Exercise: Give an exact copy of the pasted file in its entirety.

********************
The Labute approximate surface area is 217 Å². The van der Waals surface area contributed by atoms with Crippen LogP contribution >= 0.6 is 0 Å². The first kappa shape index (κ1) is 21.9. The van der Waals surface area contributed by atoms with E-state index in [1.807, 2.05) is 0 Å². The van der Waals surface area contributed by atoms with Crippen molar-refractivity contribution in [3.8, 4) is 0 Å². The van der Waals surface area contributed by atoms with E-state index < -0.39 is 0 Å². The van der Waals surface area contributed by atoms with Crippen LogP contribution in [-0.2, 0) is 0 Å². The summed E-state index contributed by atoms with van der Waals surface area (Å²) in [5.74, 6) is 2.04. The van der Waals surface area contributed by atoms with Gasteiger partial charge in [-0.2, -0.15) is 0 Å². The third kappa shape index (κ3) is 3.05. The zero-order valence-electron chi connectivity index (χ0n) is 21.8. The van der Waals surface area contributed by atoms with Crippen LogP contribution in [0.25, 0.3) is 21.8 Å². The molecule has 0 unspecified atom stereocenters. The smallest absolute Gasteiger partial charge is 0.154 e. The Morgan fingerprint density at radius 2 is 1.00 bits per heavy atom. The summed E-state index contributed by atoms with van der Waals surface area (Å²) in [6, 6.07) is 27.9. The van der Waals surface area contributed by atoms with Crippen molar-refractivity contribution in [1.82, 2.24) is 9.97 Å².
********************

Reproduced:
The Labute approximate surface area is 217 Å². The van der Waals surface area contributed by atoms with Crippen LogP contribution >= 0.6 is 0 Å². The first kappa shape index (κ1) is 21.9. The van der Waals surface area contributed by atoms with E-state index in [1.807, 2.05) is 0 Å². The van der Waals surface area contributed by atoms with Crippen molar-refractivity contribution in [3.8, 4) is 0 Å². The van der Waals surface area contributed by atoms with E-state index < -0.39 is 0 Å². The van der Waals surface area contributed by atoms with Crippen LogP contribution in [-0.2, 0) is 0 Å². The summed E-state index contributed by atoms with van der Waals surface area (Å²) in [5.74, 6) is 2.04. The van der Waals surface area contributed by atoms with Gasteiger partial charge in [-0.2, -0.15) is 0 Å². The third kappa shape index (κ3) is 3.05. The zero-order valence-electron chi connectivity index (χ0n) is 21.8. The van der Waals surface area contributed by atoms with Crippen LogP contribution in [0.25, 0.3) is 21.8 Å². The molecule has 0 unspecified atom stereocenters. The smallest absolute Gasteiger partial charge is 0.154 e. The Morgan fingerprint density at radius 2 is 1.00 bits per heavy atom. The summed E-state index contributed by atoms with van der Waals surface area (Å²) in [6, 6.07) is 27.9. The van der Waals surface area contributed by atoms with Crippen molar-refractivity contribution in [1.82, 2.24) is 9.97 Å².